Strong Competition Does Not Always Predict Play Asymmetry: The Case of South American Sea Lions (Otaria flavescens)

Although play fighting has been studied for over a century in both human and non-human animals, quantitative data on marine mammals are still scarce. Here, we investigated play fighting in South American sea lions (Otaria flavescens), one of the most sexually dimorphic species with an extreme polygynous mating system, high levels of both intra- and inter-sexual competition. All these features make South American sea lions a good model species to test some predictions on play fighting. Our results indicate play is restricted to juveniles, being inhibited among adults, and as to be expected in a species that shows a high degree of sexual dimorphism, it is mainly expressed in males. Even though playful interactions were punctuated by competitive behaviours, animals played in a highly symmetric way and were able to adjust their competitive playful interactions in a flexible manner and so reduce the risk of escalation to a minimum level. They were highly selective in their choice of playmates by limiting the number of players per session and playing more with age-matched companions and friends. All these factors taken together are probably at the basis of the low risk of escalation recorded during the study. This result is predictive of a high ability and motivation of these animals to engage in play behaviour which can have a possible role not only in the acquisition of dominance status, but also in establishing and maintaining social relationships, an unexpected role in a so highly competitive species. © 2017 Blackwell Verlag GmbH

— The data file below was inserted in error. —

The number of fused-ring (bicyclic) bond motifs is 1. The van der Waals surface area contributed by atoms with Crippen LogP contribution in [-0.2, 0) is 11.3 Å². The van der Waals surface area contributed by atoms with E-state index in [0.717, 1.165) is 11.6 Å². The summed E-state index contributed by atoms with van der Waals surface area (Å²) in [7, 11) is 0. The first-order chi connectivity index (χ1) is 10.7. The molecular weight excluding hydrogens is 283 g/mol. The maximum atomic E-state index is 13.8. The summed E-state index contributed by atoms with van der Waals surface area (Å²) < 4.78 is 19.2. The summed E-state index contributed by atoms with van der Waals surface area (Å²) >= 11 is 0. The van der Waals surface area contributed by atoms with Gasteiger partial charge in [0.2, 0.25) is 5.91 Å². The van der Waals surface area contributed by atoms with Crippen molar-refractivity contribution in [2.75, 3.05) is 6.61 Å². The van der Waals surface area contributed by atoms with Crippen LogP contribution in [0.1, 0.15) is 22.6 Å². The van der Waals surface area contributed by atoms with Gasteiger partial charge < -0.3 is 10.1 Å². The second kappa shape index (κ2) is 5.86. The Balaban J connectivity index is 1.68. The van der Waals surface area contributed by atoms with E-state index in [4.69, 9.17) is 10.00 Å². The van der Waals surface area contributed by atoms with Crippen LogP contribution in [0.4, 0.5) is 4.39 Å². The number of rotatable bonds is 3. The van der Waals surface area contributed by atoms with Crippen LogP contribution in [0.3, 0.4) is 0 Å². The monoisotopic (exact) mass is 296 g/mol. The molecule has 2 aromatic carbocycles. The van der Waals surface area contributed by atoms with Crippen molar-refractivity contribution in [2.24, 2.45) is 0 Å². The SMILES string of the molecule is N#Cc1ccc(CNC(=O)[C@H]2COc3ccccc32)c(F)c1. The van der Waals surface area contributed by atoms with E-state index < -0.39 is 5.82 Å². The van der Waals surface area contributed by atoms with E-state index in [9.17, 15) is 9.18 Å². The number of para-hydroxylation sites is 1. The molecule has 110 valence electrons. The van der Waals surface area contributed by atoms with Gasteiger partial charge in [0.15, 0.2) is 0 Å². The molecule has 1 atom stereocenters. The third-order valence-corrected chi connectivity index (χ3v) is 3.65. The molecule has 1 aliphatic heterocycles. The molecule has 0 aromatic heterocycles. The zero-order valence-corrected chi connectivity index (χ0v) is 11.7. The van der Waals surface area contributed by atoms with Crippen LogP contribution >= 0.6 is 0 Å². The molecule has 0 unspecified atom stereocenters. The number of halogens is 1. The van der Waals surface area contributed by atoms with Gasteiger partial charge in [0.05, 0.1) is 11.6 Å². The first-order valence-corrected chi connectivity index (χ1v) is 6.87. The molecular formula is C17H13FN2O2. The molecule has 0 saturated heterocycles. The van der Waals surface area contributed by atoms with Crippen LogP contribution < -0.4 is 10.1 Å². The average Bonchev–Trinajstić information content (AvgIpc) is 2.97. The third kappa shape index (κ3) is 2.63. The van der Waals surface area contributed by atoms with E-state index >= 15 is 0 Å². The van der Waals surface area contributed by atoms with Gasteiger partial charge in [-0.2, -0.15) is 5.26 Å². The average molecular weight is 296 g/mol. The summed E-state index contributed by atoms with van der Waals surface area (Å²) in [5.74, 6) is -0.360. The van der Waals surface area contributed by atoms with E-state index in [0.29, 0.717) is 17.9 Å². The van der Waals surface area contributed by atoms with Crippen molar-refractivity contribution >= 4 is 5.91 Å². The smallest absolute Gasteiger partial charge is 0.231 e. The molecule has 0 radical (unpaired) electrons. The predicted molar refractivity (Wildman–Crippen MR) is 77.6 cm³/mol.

Although play fighting has been studied for over a century in both human and non-human animals, quantitative data on marine mammals are still scarce. Here, we investigated play fighting in South American sea lions (Otaria flavescens), one of the most sexually dimorphic species with an extreme polygynous mating system, high levels of both intra- and inter-sexual competition. All these features make South American sea lions a good model species to test some predictions on play fighting. Our results indicate play is restricted to juveniles, being inhibited among adults, and as to be expected in a species that shows a high degree of sexual dimorphism, it is mainly expressed in males. Even though playful interactions were punctuated by competitive behaviours, animals played in a highly symmetric way and were able to adjust their competitive playful interactions in a flexible manner and so reduce the risk of escalation to a minimum level. They were highly selective in their choice of playmates by limiting the number of players per session and playing more with age-matched companions and friends. All these factors taken together are probably at the basis of the low risk of escalation recorded during the study. This result is predictive of a high ability and motivation of these animals to engage in play behaviour which can have a possible role not only in the acquisition of dominance status, but also in establishing and maintaining social relationships, an unexpected role in a so highly competitive species. © 2017 Blackwell Verlag GmbH

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